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View patent safety alerts from the Medicines and Healthcare products Regulatory Agency (MHRA) and other agencies which are relevant to Emergency Medicine.
MHRA recall - certain batches of Novomix 30 Insulin (25 October 2013)
Novo Nordisk A/S is recalling the batches listed in the table in Appendix 1 of the alert due to the possibility of a very small number of cartridges within each batch containing too much or too little insulin. MHRA understands that the percentage of cartridges affected is approximately 0.14%.
Pharmacists are asked to quarantine any remaining stock from these batches. Patients who may havereceived the affected batches should be contacted and asked to check their supply. If they have any affected batches, they should be advised to contact their GP to request a new prescription and then return any stock from these batches only to their local pharmacy. Please see Appendix 2 for advice to patients and healthcare professionals.
MHRA Class2 Drugs recall - Hydroxyethyl Starch (HES) products (27 June 2013)
B Braun Melsungen AG
- Tetraspan 10% solution for infusion (500ml) PL 03551/0107
- Tetraspan 6% solution for infusion (500ml) PL 03551/0106
- Venofundin 60mg/ml solution for infusion (500ml) PL 03551/0097
Fresenius Kabi Limited
- Voluven 10% solution for infusion (500ml) PL 08828/0207
- Voluven 6% solution for infusion (500ml) PL 08828/0145
- Volulyte 6% solution for infusion (500ml) PL 08828/0174
Hydroxyethyl starch products (June 2013)
The European Medicines Agency’s Pharmacovigilance Risk Assessment Committee (PRAC) has recommended the suspension of hydroxyethyl starch (HES) products
The Faculty of Intensive Care Medicine, the Royal College of Anaesthetists, the Intensive Care Society and the College of Emergency Medicine have published a statement in response supporting international recommendations to use crystalloid solutions for fluid resuscitation. Albumin may be used in patients with severe sepsis who require large volumes of crystalloid.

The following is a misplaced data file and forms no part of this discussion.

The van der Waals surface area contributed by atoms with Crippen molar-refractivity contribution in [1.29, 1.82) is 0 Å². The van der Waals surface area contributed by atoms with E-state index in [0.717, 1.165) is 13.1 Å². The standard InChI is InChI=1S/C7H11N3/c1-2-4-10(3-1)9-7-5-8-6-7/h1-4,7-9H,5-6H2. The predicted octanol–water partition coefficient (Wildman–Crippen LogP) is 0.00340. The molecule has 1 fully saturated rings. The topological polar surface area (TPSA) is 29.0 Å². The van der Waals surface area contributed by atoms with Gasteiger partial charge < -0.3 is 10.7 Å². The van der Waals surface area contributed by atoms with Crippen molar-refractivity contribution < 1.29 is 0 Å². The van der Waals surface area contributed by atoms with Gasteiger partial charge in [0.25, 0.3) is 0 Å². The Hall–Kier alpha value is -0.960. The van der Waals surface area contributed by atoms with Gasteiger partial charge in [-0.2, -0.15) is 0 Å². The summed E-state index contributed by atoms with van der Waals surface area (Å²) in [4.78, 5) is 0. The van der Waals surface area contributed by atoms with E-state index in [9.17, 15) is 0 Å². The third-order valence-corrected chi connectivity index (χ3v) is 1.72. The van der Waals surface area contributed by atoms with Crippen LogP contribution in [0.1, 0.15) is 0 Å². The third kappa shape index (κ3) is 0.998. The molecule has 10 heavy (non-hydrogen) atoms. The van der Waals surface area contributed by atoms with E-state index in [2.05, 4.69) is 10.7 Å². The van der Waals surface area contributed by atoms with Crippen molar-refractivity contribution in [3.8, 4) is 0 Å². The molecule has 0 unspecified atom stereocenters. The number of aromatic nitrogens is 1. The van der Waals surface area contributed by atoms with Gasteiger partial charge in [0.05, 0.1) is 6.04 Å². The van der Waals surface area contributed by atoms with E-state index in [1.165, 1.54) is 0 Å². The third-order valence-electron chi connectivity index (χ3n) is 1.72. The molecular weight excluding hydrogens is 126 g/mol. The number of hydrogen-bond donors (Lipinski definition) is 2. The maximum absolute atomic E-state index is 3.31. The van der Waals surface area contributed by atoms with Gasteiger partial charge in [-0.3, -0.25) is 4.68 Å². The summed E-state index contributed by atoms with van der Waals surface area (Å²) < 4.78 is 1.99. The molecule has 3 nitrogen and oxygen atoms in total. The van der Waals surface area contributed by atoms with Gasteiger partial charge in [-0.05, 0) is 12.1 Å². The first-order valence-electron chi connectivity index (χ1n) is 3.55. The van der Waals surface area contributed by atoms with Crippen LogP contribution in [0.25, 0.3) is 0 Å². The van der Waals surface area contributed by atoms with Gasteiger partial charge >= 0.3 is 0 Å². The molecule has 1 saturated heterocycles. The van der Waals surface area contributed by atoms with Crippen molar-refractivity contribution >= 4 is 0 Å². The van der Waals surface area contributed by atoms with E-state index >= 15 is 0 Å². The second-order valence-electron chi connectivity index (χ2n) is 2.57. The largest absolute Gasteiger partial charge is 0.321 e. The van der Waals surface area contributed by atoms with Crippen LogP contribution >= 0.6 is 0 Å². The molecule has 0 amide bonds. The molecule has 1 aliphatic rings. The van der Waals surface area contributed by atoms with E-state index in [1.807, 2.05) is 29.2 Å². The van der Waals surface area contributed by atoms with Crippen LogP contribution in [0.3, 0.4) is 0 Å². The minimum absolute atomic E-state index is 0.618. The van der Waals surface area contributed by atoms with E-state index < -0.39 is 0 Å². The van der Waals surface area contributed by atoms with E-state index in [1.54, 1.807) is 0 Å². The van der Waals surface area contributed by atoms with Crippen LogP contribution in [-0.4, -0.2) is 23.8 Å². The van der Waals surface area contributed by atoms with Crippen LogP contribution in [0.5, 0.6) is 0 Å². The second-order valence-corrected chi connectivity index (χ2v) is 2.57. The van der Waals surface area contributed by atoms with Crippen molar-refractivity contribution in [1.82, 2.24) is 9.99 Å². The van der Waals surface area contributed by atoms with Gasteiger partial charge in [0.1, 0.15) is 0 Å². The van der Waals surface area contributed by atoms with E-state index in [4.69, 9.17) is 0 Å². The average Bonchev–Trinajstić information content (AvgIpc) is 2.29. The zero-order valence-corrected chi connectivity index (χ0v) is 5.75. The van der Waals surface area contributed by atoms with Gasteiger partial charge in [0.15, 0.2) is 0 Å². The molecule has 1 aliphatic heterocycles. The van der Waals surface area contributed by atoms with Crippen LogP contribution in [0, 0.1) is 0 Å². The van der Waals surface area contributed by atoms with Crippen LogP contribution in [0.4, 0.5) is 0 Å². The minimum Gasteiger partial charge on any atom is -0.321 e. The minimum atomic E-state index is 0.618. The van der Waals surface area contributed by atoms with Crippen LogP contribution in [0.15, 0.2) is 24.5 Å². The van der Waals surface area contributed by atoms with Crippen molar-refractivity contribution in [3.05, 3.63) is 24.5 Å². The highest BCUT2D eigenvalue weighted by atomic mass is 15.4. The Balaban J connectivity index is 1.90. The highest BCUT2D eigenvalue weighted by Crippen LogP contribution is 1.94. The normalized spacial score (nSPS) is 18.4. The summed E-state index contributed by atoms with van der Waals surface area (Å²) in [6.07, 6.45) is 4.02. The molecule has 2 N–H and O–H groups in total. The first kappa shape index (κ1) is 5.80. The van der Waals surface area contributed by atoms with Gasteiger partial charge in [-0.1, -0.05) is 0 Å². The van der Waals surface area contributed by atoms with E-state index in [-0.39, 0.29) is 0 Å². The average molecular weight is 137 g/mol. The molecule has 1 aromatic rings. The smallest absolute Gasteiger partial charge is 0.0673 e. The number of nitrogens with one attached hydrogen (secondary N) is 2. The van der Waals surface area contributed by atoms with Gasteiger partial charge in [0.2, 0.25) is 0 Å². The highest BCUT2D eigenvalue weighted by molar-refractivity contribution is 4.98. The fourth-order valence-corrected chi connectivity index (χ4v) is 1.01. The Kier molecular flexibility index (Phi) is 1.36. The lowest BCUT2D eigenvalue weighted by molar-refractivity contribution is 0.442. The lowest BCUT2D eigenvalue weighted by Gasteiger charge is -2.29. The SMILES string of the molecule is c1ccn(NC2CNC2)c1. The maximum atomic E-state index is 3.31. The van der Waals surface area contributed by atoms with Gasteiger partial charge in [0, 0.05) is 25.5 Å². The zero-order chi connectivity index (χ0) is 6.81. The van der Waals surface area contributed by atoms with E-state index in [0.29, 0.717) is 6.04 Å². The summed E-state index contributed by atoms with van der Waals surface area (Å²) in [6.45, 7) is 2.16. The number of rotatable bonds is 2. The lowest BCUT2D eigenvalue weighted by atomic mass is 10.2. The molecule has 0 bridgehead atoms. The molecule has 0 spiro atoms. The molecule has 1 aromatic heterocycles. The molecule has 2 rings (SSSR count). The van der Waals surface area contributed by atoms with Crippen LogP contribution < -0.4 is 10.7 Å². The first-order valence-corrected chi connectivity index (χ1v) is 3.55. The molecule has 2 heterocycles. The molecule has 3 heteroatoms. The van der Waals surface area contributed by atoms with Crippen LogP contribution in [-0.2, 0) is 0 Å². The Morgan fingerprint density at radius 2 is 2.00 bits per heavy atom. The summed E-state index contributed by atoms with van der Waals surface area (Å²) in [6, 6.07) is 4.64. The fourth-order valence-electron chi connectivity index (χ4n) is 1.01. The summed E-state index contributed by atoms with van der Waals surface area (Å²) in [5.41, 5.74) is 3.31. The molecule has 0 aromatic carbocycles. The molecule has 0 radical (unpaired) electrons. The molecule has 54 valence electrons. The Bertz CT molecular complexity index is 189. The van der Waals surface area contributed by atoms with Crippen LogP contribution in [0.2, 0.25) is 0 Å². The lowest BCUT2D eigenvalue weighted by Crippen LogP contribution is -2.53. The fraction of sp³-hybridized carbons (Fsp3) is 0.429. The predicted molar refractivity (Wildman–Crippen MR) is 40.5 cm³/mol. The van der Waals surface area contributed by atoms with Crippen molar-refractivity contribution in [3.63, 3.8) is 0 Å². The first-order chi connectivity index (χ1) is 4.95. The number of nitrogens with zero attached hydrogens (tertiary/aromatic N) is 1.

Acute Bronchitis/ Bronchiolitis – Early Warning (8 Nov 2012)
The EDSSS, a joint public health surveillance project between CEM and the HPA has picked up that attendances for Acute Bronchitis/Bronchiolitis are currently increasing and if they haven't hit your department, they may do soon!These increases are particularly noted in the 0-4 years age group.
This EDSSS aims to provide early warning of large increases of transmissible disease through monitoring daily ED attendances across a range of syndromic indicators. This information may help front line clinicians with service planning. Please send any feedback to
Paracetamol overdose: new guidance on the use of intravenous acetylcysteine (3 Sept 2012) - The Medicines & Healthcare Products Regulatory Agency (MHRA) in collaboration with the College has published new guidance following a review by the Commission on Human Medicines of the treatment of paracetamol poisoning. Professor Simon Thomas chaired the implementation group, with input from the National Poisons Information Service (NPIS). The key changes from previous guidance are:
- A single treatment line regardless of hepatotoxicity risk (see Annex I, via link below).
- The duration of administration of the first dose of intravenous acetylcysteine is increased from 15 minutes to 1 hour.
- Removal of hypersensitivity as a contraindication to treatment with acetylcysteine.
- Provision of weight-based dosing tables for adults and children.
- A Technical Information Leaflet (TIL) which gives more detailed instructions on the preparation of acetylcysteine infusions (see Annex II, via link below).
These changes are intended to simplify treatment decisions, minimise allergic reactions and reduce prescribing errors. They reflect the findings of the Commission on Human Medicines that risk factor assessment was difficult and inconsistently applied in clinical practice. There have also been many reports of prescribing and administration errors. This new guidance will be published in the next edition of the British National Formulary (BNF). We would therefore recommend that you introduce these changes as soon as possible, and cascade this information to all clinical staff in your Emergency Department.